You can overcome laxative dependence by gradually reducing the dose and seeing a doctor. It may help to create a list of all the laxatives you consume, in addition to the amounts you take of each. On the other hand, sometimes laxative dependence is a sign of a bigger problem, like an eating disorder. Eating disorders can be fatal, and if you suspect that you or a friend has a disorder, seek help as soon as possible. Overcoming this kind of dependence can be difficult, so consider joining a support group.
Sometimes a gradual reduction in dosage can wean a person off laxatives. This phase-off should occur under a doctor’s supervision. Bowel movements are important to maintaining a healthy body, and it is entirely possible for a gradual dose reduction to fail at returning your body to normal. A person who cannot have a bowel movement will feel bloated and may experience mild to severe pain, depending on how long he or she goes without a movement. Keeping in contact with a health professional is a good idea because he or she can tell you how to proceed if a bowel movement does not happen.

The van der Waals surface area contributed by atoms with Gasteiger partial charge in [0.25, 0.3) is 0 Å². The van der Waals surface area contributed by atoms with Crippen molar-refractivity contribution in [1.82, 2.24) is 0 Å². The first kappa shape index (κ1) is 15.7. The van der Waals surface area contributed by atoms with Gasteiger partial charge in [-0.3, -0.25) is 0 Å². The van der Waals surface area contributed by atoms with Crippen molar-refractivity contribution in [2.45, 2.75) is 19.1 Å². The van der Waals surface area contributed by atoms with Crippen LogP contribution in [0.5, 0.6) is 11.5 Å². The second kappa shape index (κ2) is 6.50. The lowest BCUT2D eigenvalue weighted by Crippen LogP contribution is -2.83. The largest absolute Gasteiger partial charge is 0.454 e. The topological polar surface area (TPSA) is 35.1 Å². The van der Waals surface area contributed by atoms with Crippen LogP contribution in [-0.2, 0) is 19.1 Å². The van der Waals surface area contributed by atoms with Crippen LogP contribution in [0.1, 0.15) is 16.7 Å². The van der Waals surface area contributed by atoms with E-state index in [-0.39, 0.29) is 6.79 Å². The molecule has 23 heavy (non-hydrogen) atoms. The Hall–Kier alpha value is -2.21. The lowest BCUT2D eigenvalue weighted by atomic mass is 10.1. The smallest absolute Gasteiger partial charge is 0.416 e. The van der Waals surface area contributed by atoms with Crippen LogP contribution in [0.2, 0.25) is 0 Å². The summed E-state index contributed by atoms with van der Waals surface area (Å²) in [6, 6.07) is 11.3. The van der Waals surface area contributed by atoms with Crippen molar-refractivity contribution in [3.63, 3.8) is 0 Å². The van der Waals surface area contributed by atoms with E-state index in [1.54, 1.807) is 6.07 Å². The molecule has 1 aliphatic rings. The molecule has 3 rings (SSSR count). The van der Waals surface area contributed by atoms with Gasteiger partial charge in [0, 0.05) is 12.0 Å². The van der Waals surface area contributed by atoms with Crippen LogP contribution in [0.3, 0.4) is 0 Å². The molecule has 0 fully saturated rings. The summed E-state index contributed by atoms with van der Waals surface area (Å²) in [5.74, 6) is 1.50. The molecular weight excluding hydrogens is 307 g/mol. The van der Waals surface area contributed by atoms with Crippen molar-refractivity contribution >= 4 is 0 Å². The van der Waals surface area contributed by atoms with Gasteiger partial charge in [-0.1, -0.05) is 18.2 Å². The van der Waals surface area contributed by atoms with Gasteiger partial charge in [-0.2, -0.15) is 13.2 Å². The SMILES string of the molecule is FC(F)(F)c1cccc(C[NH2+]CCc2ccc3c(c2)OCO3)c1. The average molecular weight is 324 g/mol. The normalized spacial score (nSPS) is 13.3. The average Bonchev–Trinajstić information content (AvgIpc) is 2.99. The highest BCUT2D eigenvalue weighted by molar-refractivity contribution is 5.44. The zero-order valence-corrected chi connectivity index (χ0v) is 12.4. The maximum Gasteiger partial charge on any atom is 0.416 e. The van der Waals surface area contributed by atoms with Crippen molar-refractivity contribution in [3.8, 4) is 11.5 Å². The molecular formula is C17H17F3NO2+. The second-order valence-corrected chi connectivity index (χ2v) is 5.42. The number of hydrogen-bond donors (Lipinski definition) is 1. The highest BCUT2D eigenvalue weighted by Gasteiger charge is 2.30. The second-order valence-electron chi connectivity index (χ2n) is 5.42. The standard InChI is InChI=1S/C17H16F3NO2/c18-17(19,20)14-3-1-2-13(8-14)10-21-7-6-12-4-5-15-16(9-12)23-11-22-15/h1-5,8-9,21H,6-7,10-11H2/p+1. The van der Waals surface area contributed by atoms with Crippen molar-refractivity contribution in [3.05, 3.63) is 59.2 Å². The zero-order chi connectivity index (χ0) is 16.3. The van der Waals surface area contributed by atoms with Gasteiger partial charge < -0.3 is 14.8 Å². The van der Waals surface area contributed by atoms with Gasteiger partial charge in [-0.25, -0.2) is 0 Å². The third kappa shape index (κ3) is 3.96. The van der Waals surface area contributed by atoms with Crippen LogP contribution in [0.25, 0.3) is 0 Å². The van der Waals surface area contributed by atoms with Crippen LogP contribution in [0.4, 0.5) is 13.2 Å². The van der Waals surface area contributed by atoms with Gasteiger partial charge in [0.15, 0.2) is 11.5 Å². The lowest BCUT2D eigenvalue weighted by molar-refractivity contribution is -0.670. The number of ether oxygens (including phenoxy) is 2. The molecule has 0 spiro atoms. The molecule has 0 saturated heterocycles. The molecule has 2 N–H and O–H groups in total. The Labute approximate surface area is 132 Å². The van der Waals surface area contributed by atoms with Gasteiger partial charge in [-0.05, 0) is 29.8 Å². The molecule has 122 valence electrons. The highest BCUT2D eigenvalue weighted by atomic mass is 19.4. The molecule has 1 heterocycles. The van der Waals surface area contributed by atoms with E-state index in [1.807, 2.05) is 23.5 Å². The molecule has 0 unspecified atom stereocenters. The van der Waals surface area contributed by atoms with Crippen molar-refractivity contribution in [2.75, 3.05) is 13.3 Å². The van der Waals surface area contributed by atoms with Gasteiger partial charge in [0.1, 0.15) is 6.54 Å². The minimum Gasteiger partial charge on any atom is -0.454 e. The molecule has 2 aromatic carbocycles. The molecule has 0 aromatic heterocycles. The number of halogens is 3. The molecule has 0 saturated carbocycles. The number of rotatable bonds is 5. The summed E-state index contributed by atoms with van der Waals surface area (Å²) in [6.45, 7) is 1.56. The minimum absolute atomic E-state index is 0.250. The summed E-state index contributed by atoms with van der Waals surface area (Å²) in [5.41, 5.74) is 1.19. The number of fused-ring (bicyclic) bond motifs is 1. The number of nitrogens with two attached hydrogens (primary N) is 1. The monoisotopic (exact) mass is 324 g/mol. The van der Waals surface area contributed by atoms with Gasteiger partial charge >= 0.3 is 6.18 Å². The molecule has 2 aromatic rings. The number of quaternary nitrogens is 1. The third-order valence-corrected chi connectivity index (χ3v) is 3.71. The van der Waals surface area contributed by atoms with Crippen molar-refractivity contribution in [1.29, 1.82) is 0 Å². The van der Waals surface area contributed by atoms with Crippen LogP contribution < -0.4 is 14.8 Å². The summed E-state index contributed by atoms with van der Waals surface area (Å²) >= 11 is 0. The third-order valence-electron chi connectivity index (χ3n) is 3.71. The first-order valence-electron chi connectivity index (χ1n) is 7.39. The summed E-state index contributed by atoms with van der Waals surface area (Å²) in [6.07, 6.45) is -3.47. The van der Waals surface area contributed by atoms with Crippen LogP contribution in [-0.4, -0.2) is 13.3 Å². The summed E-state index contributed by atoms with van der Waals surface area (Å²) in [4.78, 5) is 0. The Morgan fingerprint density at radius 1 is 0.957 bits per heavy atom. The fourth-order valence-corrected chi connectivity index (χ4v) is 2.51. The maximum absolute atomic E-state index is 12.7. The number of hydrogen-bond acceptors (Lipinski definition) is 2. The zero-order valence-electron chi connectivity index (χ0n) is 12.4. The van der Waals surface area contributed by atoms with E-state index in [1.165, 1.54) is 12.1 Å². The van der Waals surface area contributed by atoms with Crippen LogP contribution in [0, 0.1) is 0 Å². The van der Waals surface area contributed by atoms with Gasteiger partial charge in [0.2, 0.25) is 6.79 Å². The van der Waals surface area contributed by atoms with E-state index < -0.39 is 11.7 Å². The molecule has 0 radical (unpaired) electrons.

Laxative dependence is often defined by having a “lazy colon,” which is a colon that requires stimulation from a laxative in order to work properly. On the other hand, laxative dependence can have little to do with a person’s inability to have bowel movements and instead may be related to an eating disorder. Laxative abuse is very common among people who wish to lose weight fast. Some people have been found to take more than quadruple a normal dose to continue keeping off the weight. The weight loss is only water weight, however, and the abuser regains the weight if he or she re-hydrates.
To get rid of a laxative dependence due to an eating disorder, it is safest to visit a health professional. Eating disorders are very destructive on a person’s body, and sometimes they are fatal. Some people who have suffered from laxative dependence eating disorders have been able to quit by simply not taking laxatives any more and returning to a healthy diet. For most others, quitting is not so easy and requires help from friends, family, and doctors.
Support groups for addictive substances may help. While laxatives themselves are not necessarily habit-forming, their abuse can be a symptom of another addiction, such as feeling thin. Support groups offer individuals a chance to talk through their problems in a safe and supportive environment. In some support groups, you are not even required to tell people your name or why you are attending.